III. THE MAKING OF MANUSCRIPTS.—In ancient times the copyists of manuscripts were free workmen or slaves. Athens, which was before Alexandria a great library center, had its Bibliographoi, copyists, who were at the same time librarians. At Rome Pomponius Atticus thought of competing with book-sellers by training slaves, for the most part Greeks, to copy manuscripts, their work to be afterwards sold. Some booksellers were at once copyists, calligraphers, and even painters. To the great libraries founded by the emperors were attached rooms for copyists; in 372 Valens attached to that of Constantinople four Greek and three Latin copyists (Theod. code, XIV, ix, 2). The edict of Diocletian fixing the maxima of prices sets down the monthly salary of the libraries at fifty denarii (Corp. Inscript. Latin, III’ 831). Unfortunately, except for the Egyptian papyri, none of the works copied in ancient times has come down to us, and our oldest manuscripts date only from the beginning of the fourth century. The copyists of this century, several of whom were Christian priests, seem to have displayed great activity. It was by transcribing on parchment the works hitherto written on papyrus and in danger of being destroyed (Acacius and Euzoius at Caesarea; cf. St. Jerome, “Epist.”, cxli), that they assured the preservation of ancient literature and prepared the work of the copyists of the Middle Ages. The most ancient and the most precious manuscripts of our collections date from this period; Biblical MSS.: Codex Sinaiticus, a Greek fourth century MS. discovered by Tischendorf at the monastery of St. Catherine of Sinai (1844-59), now at St. Petersburg; Codex Alexandrinus, a Greek Bible executed at Alexandria in the beginning of the fifth century, now in the British Museum; Codex Ephraemi Rescriptus, a palimpsest of the Bibliotheque Nationale of Paris, containing fragments of a New Testament written in the fifth century; Latin Bible of Quedlinburg, fourth century, in the Library of Berlin; Fragments of the Cotton Latin Bible (Brit. Mus.), fifth century. Profane authors: The seven manuscripts of Virgil in capitals [the most famous is that of the Vatican (Lat. 3225), fourth century]; tie “Iliad” of the Ambrosian Library, fifth century; the Terence of the Vatican (Lat. 3226) in capitals, fifth century; the “Calendar” of Philocalus written in 354, known only by modern copies (Brussels, Vienna, etc.).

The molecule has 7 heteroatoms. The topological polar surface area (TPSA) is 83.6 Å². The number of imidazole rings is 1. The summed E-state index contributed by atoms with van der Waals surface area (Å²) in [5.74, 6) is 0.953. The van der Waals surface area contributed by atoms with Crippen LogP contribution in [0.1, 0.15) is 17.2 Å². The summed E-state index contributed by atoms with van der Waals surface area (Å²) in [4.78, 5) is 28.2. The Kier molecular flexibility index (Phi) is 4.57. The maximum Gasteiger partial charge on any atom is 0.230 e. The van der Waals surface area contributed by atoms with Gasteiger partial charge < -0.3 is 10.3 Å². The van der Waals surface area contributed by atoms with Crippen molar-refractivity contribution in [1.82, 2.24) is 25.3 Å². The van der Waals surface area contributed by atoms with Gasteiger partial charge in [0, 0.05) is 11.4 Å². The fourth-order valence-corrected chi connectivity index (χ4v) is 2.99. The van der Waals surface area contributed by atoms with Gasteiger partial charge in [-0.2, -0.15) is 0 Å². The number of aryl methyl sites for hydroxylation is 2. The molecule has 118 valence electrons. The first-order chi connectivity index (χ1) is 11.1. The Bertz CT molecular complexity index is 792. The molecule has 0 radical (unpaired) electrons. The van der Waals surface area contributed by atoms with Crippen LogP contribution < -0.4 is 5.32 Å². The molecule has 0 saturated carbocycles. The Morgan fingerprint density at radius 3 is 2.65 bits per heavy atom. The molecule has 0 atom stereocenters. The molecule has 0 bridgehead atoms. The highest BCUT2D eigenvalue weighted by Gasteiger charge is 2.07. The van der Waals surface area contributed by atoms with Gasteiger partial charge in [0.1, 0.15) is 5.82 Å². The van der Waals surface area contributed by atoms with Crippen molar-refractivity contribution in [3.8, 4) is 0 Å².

The barbarian invasions of the fifth and sixth centuries brought about the destruction of the libraries and the scattering of the books. However, in the midst of barbarism, there were a certain number of privileged refuges, in which the copying of books went on. It is to these copyists of the Middle Ages that moderns owe the preservation of the Sacred Books as well as the treasures of classical antiquity; they veritably saved civilization. The chief of these copying centers were: Constantinople, where the library and schools continued to exist; the monasteries of the East and West, where the copying of books was regarded as one of the essential labors of monastic life; the synagogues and schools of the Jews, to which we owe the Hebrew MSS. of the Bible, the most ancient of which date only from the ninth century (British Museum, MSS. Orient, 4445, ninth century; Codex Babylonicus of St. Petersburg, copied in 916); the Mussulman schools (Medressehs), provided with large libraries (that at Cordova had 400,000 vols.) and copying rooms, in which were transcribed not only the Koran but also theological works and Arabic translations of Greek authors (Aristotle, Ptolemy, Hippocrates, etc.). The most important work undoubtedly was done by the monasteries; its history is identical with the history of the transmission of sacred and profane texts of antiquity.
(I) Oriental Christendom.—From the very beginning of Egyptian monasticism copying rooms were installed in the monasteries, as is shown by the Coptic chronicle on papyrus studied by Strzygowski (“Eine Alexandrinische Weltchronik”, Vienna, 1905). In Palestine, Syria, Ethiopia, and Armenia, in Melchite, Jacobite, or Nestorian monasteries the copying of manuscripts was held in esteem. We know the name of one scribe, Emmanuel, of the monastery of Qartamin on the Tigris, who copied with his own hand seventy manuscripts (one of them the Berlin Nestorian Evangeliarium; Sachau, 304, tenth century). At the Nestorian school of Nisibis the students copied the Holy Scriptures, the text of which was afterwards explained to them. Indeed the Bible was copied by preference, hence the numerous Biblical MSS., whether Syriac (text of the “Peshitto” preserved at Milan; end of the fifth century), Coptic (fragments discovered by Maspero at Akhmin; see “Journal Asiatique”, 1892, 126), Armenian (Gospel in capitals, Institute Lazarev of Moscow, dated 887; the most ancient complete Bible belongs to the twelfth century), Ethiopian, etc. Commentaries on Holy Scripture, liturgical books, translations from the Greek Fathers, theological or ascetical treatises, and some universal chronicles constitute the greater number of these MSS., from which the classic writers are excluded.